Mediation is a cooperative problem-solving method.
A Mediator is a neutral, trained professional who assists the parties in an attempt to find resolution to existing conflicts through communication and negotiation.
A divorce or separation of a family brings about many emotional and physical changes for a family, and many issues arise including: parental decision making; residential placement of the children; parenting time; in addition to many financial issues including division of property; and family support. The way the family deals with these issues can have a significant impact on the family’s adjustment to the divorce or separation.
Instead of turning over the decision making to the courts, the process of mediation provides an opportunity for family members to resolve conflicts during and after separation, as active participants in the process. Through mediation, it is possible to reach agreements that balance the interests of the family members, while addressing the issues of anger, fear, disappointment and hurt.
Lake County Local Court Rules require the parties in every family case where parenting issues are unresolved, to participate in mediation, see Lake County Local Court Rule 4-3.19. There is an exception to the mandatory mediation rule if the court finds an “impediment to mediation” exists. An impediment may include, but is not limited to: domestic violence or intimidation; substance abuse; child abuse; mental health; a cognitive impairment; or any other circumstance that prevents a party from negotiating safely, competently, and in good faith.
In some cases, the court may refer the parties to meet with a volunteer mediator in the courthouse. Those services are available free of charge, but are limited in time, and scope, and typically only available on a one-time basis, so it is critically important that the parties participate in a meaningful way and make every effort toward settlement.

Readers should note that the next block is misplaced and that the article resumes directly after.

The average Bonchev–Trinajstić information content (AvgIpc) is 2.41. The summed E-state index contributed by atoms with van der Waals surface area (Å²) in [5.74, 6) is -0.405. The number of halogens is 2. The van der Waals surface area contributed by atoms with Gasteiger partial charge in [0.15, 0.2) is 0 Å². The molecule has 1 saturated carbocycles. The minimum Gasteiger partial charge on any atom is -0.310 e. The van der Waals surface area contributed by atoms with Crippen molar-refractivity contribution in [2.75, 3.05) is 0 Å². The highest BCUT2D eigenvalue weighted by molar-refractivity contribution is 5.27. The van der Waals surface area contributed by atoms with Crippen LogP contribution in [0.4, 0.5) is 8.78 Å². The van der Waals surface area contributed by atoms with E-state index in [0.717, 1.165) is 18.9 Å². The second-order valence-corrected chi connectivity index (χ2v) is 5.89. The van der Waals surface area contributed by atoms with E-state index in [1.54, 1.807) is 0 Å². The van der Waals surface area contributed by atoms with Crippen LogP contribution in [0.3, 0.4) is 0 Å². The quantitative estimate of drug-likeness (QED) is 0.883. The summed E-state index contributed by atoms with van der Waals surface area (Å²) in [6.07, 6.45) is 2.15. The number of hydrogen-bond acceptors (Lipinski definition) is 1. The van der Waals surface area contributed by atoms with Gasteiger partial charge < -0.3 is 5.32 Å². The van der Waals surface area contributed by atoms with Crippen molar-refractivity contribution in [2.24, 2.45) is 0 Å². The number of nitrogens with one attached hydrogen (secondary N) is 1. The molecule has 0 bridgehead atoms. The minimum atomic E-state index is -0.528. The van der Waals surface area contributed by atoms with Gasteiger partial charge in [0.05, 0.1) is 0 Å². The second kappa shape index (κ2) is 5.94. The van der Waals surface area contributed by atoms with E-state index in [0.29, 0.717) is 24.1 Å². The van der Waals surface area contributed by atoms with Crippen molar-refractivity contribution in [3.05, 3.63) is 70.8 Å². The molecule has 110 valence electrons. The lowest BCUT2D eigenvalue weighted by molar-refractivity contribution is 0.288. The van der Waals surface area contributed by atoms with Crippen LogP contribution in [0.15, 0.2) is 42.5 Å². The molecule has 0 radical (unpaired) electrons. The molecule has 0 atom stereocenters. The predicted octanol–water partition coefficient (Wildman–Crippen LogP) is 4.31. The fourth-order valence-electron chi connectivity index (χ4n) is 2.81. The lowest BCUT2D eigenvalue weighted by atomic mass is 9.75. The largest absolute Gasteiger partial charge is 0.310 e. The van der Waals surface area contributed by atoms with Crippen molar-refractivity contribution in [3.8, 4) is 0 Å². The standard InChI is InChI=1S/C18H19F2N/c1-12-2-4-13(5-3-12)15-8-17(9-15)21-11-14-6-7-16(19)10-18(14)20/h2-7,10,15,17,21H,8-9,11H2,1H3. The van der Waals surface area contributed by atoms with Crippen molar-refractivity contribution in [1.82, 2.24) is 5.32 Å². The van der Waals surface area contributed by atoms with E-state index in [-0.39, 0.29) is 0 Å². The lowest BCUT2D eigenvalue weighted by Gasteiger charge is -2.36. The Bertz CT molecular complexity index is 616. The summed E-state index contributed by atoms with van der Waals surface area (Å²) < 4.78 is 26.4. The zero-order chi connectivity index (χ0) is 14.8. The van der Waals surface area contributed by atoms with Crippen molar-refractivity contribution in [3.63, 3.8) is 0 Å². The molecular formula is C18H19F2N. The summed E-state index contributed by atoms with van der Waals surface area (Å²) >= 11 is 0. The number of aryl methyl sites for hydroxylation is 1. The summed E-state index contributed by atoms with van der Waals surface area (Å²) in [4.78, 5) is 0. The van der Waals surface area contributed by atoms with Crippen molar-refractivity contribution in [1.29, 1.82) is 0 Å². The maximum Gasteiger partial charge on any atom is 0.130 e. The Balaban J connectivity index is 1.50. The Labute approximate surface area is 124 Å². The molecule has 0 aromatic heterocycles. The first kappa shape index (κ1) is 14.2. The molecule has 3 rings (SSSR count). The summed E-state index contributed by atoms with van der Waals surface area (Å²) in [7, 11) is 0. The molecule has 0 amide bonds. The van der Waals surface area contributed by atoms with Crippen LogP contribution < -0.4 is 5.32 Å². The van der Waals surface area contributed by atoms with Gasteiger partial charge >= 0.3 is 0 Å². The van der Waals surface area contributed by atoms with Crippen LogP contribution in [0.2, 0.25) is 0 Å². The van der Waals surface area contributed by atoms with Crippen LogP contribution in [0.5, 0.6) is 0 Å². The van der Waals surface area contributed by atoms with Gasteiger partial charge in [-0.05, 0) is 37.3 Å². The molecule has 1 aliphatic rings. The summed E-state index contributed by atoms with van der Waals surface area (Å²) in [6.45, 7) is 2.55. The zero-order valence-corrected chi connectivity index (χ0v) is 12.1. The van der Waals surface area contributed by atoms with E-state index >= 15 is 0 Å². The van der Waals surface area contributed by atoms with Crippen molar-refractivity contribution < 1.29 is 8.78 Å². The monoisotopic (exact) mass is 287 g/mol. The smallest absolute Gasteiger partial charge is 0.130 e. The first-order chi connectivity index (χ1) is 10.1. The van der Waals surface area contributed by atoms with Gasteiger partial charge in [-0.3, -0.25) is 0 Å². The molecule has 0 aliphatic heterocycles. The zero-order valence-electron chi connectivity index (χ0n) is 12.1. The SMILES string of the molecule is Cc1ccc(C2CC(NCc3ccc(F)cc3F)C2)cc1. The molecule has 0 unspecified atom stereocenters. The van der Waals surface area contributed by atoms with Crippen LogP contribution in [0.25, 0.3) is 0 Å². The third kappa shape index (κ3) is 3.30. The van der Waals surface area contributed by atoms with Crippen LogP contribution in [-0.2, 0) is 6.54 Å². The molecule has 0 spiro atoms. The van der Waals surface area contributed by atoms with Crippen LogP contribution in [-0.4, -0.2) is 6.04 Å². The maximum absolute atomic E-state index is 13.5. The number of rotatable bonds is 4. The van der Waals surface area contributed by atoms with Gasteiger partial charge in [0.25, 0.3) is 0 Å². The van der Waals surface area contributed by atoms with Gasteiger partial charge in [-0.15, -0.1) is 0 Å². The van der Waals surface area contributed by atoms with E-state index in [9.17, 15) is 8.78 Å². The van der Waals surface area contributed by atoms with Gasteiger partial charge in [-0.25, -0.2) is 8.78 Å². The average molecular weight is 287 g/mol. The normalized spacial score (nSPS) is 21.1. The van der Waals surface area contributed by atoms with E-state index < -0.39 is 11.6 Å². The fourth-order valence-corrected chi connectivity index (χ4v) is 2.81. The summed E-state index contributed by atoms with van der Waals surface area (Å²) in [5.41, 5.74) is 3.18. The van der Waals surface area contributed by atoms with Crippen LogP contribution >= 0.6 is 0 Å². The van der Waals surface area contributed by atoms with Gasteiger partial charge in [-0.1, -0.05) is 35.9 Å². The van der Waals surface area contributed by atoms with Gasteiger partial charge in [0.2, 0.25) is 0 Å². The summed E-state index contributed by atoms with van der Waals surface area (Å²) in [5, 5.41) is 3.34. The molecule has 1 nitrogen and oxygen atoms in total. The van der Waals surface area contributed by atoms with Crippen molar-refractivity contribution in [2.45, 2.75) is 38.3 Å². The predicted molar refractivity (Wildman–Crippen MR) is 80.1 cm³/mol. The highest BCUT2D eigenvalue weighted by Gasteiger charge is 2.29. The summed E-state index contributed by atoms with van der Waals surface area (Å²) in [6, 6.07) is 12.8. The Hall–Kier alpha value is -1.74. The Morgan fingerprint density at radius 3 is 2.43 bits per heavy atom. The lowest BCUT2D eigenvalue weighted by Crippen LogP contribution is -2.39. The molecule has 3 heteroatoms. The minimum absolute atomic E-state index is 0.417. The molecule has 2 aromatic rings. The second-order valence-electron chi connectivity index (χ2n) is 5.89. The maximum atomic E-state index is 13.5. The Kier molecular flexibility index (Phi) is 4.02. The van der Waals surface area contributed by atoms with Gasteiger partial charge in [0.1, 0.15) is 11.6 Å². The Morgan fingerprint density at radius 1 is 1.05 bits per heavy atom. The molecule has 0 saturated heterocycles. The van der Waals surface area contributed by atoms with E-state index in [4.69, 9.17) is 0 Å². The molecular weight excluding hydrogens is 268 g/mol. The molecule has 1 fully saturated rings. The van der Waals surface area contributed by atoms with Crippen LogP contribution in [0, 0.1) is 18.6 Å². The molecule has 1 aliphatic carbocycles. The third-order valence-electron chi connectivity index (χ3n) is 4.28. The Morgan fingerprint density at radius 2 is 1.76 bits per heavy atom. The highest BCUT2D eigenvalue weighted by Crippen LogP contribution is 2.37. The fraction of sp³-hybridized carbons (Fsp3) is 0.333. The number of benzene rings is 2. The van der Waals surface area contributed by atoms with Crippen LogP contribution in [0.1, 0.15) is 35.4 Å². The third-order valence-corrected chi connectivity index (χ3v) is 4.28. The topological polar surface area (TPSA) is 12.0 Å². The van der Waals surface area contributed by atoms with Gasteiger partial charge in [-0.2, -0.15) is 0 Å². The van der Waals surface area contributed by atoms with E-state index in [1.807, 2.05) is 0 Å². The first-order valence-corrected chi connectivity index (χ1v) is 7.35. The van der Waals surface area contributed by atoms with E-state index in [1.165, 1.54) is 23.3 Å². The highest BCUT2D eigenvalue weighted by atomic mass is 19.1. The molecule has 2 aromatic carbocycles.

The court may also refer the parties to participate in mediation outside the courthouse. The referral will be to a mediator on the court-approved mediator list, and the parties will be responsible for payment of the fees directly to the mediator. Click here to view the current list of court-approved mediators.
In mediation, the disputing parties meet together with a trained mediator who guides the communication process so that everyone has a chance to be heard. Issues are addressed one at a time, and a variety of solutions are explored to assist in reaching the best possible solution for the family. In the end, the parties are exclusively in control of whether an agreement is reached.
The cooperation and communication skills the parties learn thorough the mediation process can carry over to assist the parties with future planning, and in establishing a foundation for cooperative relationships going forward.
In the event the parties are unable to reach agreement through participation in mediation, the unresolved issues will be returned to the court for hearing and determination.